Thursday, October 29, 2015

Building Mini Greenhouses for winter Fodder growing

Sprouts and fodder are a magnificent way to feed hogs (as well as poultry!). But how do you do it at scale in the winter, when its too cold to sprout grains outside? One option is to move indoors, but that takes a lot of space and expensive climate control.  Another option is to invest tens of thousands of dollars in expensive commercial fodder systems. They work great but.. what small farm can afford to pay those prices? Our answer is much simpler and very cheap.  I only hope it works!

During the fall we developed an inexpensive fodder system based on hard plastic kiddie pools.  It has served us very well, performing perfectly (except for one fixable minor detail).  What you see here is the fall version of this setup... pools under draped plastic sitting on pallets, holes in the bottom for drainage and water timers set to fill the pool once a day quickly, then drain out.

The fall fodder system
For the curious, the one change we need to make is to place the holes around the outside edge, not across the bottom. If the bottom holes plug up for any reason, its a mess! you cant get to the holes to clear them.  This happened once. Our upgraded answer is to place the holes around the outside edge at the bottom so that they are accessible for cleaning.

Back on point... what to do for winter. As the rains come here in southern oregon... the draped plastic just creates a nifty duck pond over the grain!  The cooler weather is made worse by the rain water cooling the grain and blocking the suns heat.  So now we need a way to heat the grain from the sun and keep the rain out. a mini greenhouse! Modeled after the hoops often placed over garden boxes, this seemed a great approach.

Version 1 didnt work out so well... I tried to use regular 1/2 inch PVC, with Ts placed around it to allow for uprights, then bent into a 5 foot circle. This would have fit right inside the pool while allowing easy uprights for hoops.

First attempt didnt work out well at all... broke on bending into a circle.

The problem was that while the pip would bend into a circle... the Ts were not strong enough and popped in two. Other than a great math lessons on circles, this one didnt serve for anything other than a straight line.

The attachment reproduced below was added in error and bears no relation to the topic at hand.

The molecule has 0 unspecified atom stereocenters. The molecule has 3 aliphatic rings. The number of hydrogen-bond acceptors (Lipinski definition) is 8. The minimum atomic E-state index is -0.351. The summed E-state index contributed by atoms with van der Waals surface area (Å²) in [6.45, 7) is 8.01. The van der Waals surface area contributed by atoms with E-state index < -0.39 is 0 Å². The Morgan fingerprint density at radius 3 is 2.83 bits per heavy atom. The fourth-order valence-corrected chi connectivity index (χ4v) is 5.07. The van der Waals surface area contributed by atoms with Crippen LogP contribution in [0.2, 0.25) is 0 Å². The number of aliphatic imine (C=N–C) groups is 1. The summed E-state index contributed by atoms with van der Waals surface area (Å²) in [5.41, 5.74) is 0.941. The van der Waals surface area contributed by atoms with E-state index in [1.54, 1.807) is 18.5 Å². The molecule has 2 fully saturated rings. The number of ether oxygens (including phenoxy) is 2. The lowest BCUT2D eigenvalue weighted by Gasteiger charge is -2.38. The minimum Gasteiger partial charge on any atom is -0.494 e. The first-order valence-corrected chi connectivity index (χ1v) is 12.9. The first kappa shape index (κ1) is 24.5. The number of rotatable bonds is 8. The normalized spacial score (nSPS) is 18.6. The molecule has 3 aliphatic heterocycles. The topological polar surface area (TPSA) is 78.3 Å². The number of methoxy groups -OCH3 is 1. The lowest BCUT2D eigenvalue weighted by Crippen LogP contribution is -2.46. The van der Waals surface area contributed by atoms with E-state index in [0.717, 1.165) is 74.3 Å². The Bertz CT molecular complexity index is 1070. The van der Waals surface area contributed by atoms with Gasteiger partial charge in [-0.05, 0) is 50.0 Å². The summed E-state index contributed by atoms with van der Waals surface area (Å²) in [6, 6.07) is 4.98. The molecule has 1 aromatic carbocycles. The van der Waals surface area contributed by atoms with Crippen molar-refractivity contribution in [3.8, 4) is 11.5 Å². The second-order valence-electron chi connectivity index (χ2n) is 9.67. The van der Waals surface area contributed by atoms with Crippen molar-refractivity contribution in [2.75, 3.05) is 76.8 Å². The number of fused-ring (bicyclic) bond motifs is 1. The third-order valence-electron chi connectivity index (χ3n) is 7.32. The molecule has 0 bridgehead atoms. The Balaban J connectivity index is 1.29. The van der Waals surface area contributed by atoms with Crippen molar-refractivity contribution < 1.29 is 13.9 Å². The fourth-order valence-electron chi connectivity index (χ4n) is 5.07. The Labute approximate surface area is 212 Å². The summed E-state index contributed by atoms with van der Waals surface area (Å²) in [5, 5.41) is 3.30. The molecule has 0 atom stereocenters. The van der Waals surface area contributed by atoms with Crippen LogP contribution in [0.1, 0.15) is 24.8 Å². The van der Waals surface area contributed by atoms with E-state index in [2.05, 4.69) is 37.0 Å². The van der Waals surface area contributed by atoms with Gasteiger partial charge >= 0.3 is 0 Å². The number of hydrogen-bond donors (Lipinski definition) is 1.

On to version 2... CPVC! Much thinner and flexible. Hopefully overcoming the stiffness of half inch PVC.  
Second attempt made it into a circle, barely, with a Tee-Pee over it.
Again.. failure. Yes the pipe bent easier but the CPVC Ts were even weaker and sook split from the constant pressure of the curve.  We switched to a Tee-Pee design instead of hoops to lower the pressure from the bent uprights, but still no go.  Not strong enough. 

Version 3 was back to half inch, but with no Ts... only 2 couplers, and snap on "T"s to hold uprights. Much better! The couplers held fine, and the snap on Ts resolved the need for so many weak spots.  Getting closer, but still didnt like the difficulty building with all the stress, glue, and pressure. 

Third attempt was actually useable, almost.

I had chosen to go with this design, BUT... while in the store collecting supplies, a new idea hit me... flexible pipe! A roll of black plastic utility pip caught my eye. Yes! light, cheap, flexible, yet strong enough for this application.  an hour or so of toying with different connection options and we have a new plan!

Version 4, based on cheap plastic utility pipe rolls, snap on Ts, and hoop tops of the same pipe worked perfectly! Within an hour of building time we produced the first fully functional prototype.  It fits OVER the pool, is strong enough yet light and easy to lift and present a better angle to collect heat from the sun than a Tee-Pee design. Perfect!

Fourth attempt worked well!
The final product worked well. within a couple hours the daytime sun had raised the interior temp by at least 20 degrees! It was a warm steamy tropical sprouting environment on a chilly day. A gust of wind came by later and blew away an empty pool, but the hoop top stayed put. 

Now we will finish the rest of the pools, and hopefully document the final building process as an available E-Book that you can use yourself. 

posted from Bloggeroid

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